Where Is My Heart? Review

It's a family affair.

Where Is My Heart? is a pain to describe but a pleasure to actually play. Thankfully, the basis, at least, is relatively simple. You're dropped into a series of pretty pastel-coloured platforming levels and your job is always the same: get to the exit. How you do that, though? That's another matter entirely.

At the core of the game is a concept so ingenious, I'm stunned I've never seen it before. Where Is My Heart?'s environments are actually quite straightforward - spike pits, waterfalls, a few floating blocks here and there - but the developer's taken the scissors to them, turning each level into a series of little comic-book panels and then jumbling them all up. Walk to the left from your starting point, and you may not actually appear in the panel to your left. You may appear in the panel to your right, or the panel above you, or the panel way, way over on the other side of the screen. It plays absolute havoc with your brain.

Your first task in each stage, then, is to look at the muddled world you've been given and try to work out how it all fits together. Are you on the edge of a drop? Are you at the bottom of a pit? Are all the panels the same scale, or are you going to be tiny in one and a giant in the next? Do they overlap at all, leading to a weird hall-of-mirrors effect? Where are you meant to be going?

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By the time the game starts to use the different character skills simultaneously, you're in for some challenging puzzles. Luckily, Where Is My Heart? makes complexity palatable with the effortlessness of a good Zelda dungeon.

On top of the challenges posed by merely getting around safely, the game likes to pile on proper puzzles: barriers which require you to headbutt key blocks to open them, say, or ledges which lay out of bounds of even your longest jump. These are simple enough elements by themselves, but the game is constantly tying things together in unique ways. Towards the end of the adventure, you're almost guaranteed that each level will hinge on a trick you've never seen before. How often can you say that?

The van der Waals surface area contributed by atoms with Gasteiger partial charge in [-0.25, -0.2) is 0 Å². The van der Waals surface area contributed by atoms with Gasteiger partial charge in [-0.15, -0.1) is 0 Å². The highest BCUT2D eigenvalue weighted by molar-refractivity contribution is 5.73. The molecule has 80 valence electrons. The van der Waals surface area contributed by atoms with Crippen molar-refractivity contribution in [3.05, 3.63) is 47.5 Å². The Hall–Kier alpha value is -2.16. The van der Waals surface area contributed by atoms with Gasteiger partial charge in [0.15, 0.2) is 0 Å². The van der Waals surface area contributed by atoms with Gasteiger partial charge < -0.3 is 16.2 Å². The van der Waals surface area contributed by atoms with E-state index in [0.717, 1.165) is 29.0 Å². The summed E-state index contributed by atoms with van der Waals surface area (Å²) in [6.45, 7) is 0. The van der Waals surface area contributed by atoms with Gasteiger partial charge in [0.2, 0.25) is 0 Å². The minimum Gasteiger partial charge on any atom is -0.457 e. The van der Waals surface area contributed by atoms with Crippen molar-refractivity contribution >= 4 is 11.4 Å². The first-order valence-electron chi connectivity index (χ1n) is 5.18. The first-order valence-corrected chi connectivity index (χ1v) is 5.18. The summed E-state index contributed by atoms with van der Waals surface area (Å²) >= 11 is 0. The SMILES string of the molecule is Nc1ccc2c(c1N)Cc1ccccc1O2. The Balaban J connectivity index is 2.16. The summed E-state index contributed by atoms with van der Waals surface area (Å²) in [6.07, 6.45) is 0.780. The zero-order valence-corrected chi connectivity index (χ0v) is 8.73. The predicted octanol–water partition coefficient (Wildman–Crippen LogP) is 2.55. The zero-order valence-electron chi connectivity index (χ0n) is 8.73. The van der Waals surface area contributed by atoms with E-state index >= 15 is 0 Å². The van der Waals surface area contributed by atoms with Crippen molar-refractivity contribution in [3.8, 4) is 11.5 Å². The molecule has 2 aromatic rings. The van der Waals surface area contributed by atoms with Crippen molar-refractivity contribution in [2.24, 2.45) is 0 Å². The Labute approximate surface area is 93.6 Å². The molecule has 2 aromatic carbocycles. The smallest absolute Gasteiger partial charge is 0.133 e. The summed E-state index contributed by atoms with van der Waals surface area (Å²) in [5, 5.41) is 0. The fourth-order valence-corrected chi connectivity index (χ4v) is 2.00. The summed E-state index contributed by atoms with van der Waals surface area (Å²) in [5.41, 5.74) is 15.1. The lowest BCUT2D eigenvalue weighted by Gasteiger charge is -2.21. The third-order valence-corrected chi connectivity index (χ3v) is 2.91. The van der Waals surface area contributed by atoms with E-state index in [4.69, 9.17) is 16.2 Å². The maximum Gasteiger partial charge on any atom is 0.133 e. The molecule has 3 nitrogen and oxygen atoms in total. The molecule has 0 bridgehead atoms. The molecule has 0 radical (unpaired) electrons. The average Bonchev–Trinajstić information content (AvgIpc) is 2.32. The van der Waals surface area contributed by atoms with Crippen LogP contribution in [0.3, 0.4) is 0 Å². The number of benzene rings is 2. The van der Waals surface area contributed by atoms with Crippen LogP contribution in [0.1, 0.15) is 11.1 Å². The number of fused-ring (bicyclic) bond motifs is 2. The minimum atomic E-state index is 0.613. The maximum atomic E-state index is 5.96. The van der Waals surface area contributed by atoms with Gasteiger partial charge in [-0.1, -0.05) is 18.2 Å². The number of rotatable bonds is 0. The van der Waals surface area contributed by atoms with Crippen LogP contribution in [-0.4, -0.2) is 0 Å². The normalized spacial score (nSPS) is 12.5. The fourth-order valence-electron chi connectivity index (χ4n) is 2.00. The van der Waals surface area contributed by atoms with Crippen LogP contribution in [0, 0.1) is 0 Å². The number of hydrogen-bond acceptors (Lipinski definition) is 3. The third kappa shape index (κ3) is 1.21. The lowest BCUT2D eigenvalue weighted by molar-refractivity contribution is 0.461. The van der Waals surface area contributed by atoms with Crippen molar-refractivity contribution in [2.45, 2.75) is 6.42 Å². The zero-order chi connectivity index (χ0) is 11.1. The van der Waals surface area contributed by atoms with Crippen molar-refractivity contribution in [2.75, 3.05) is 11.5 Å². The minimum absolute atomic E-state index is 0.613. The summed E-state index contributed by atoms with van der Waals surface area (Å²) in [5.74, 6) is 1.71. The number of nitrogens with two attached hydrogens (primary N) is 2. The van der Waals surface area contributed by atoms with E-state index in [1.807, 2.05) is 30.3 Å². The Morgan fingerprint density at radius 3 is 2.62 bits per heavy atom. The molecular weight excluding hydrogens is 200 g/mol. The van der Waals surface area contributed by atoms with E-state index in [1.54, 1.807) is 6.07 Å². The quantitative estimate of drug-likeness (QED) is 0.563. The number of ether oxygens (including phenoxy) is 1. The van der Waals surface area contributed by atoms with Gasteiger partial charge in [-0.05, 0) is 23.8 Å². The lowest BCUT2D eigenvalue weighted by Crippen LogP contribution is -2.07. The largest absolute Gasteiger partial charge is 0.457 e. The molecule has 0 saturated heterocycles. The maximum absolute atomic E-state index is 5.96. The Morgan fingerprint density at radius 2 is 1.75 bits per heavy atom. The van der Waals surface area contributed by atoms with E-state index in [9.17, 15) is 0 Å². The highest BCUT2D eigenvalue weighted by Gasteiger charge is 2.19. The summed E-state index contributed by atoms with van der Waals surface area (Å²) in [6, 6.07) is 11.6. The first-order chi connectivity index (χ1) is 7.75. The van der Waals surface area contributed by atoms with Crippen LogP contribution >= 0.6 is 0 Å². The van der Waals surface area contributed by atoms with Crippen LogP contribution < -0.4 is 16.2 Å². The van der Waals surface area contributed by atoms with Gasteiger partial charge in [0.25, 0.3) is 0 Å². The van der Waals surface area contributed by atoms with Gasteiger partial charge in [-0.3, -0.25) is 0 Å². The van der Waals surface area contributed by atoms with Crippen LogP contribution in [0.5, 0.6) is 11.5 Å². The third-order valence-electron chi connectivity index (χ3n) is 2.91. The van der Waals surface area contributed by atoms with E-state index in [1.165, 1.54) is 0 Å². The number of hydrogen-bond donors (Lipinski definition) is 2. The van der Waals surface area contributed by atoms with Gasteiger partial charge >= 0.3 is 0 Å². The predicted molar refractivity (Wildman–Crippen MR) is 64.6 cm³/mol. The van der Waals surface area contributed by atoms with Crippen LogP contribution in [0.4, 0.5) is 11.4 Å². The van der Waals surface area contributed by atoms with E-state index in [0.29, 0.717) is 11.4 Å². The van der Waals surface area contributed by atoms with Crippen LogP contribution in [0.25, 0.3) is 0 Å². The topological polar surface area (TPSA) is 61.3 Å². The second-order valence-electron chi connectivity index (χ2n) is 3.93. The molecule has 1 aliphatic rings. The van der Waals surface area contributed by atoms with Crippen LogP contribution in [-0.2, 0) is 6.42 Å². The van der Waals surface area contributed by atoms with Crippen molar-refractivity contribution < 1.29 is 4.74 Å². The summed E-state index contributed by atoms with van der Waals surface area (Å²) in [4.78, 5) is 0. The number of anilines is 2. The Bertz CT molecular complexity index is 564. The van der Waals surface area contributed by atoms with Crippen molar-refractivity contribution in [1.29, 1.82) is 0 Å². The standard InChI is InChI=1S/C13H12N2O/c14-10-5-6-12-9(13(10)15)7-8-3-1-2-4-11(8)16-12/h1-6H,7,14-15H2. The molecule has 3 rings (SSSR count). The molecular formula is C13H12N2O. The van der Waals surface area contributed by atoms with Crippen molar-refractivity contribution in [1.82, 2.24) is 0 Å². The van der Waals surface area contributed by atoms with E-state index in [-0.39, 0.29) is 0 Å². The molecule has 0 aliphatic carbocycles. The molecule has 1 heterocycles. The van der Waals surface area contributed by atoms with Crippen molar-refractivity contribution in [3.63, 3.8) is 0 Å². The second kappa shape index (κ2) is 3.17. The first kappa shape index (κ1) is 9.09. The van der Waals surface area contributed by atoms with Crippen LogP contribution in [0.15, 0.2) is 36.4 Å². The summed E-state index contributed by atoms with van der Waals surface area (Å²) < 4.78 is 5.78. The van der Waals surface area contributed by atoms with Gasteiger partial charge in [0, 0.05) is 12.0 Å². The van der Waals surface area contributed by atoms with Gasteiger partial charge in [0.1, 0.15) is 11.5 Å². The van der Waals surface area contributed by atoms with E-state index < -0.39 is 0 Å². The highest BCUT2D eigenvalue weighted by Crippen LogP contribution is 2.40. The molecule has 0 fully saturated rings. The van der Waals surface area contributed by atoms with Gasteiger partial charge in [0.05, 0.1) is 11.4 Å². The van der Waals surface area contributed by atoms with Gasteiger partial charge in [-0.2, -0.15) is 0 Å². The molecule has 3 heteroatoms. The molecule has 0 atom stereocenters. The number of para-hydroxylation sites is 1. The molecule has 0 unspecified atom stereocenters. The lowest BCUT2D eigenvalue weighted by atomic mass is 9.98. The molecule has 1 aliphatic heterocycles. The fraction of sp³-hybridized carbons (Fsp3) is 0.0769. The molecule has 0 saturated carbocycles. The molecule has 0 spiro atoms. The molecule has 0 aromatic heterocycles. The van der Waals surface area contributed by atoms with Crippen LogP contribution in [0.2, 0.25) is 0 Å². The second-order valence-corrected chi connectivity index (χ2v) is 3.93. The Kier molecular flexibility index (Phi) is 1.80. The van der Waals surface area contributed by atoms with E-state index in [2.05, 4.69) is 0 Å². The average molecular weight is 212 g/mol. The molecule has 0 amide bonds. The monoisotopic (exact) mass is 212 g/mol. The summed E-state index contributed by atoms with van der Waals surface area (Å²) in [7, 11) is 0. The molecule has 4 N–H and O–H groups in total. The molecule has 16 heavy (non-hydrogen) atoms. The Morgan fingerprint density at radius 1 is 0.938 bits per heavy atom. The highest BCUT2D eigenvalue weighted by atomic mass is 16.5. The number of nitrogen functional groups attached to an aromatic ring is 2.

Then there's your family. In Where Is My Heart?, you're not controlling a single character but three siblings of various colours, and you switch between them at will. You can stack them to reach higher ledges, and you can also use a series of transformation blocks to turn them into other characters, each with their own powers.

The brown one becomes a kind of cheeky little elk, with the ability to double-jump. The grey guy transforms into a weird bat that can see hidden ledges and useful gaps in otherwise sheer walls. Most confusing of all, the orange fellow can evolve into a weird floating marshmallow angel called a Rainbow Spirit, and is then able to rotate the order of panels on the screen, and even hover in place outside of the panels to hop between them as they shift past beneath him. Rainbow Spirit levels are a merry nightmare to complete.

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You can't fail a level, but you will slowly whittle away at your final score.

If all this is squishing your brain into treacle, then I've done a pretty good job of explaining what it's like to play through such an imaginative, intricate, and surprising game. Don't be put off, though. The dainty pixel-art split-screen presentation may make it look like an episode of 24 directed by people who really like to spend their spare time quilting, but it's every bit the heir to the likes of Kirby, Zelda and Zoe Mode's miserably under-rated Crush when it comes to mechanics, energy and sheer invention.

Die Gute Fabrik - watch out for this developer, it's on a roll - calls Where Is My Heart? a simple video game about the complications of family, and you can certainly see a little of that in the way that your brothers are both a boon and a burden. Sometimes, they're the only thing getting you to the exit of a stage; often, though, they're the single biggest hurdle.

Even better than all that, however, is the fact that Where Is My Heart? is a video game about video games - about the possibilities that still lurk within even the busiest of genres, and of great new ideas brought to life by ingenuity, focus, and flair.

8 / 10

Read the Eurogamer.net review policy Where Is My Heart? Review Christian Donlan It's a family affair. 2011-11-04T14:00:00+00:00 8 10

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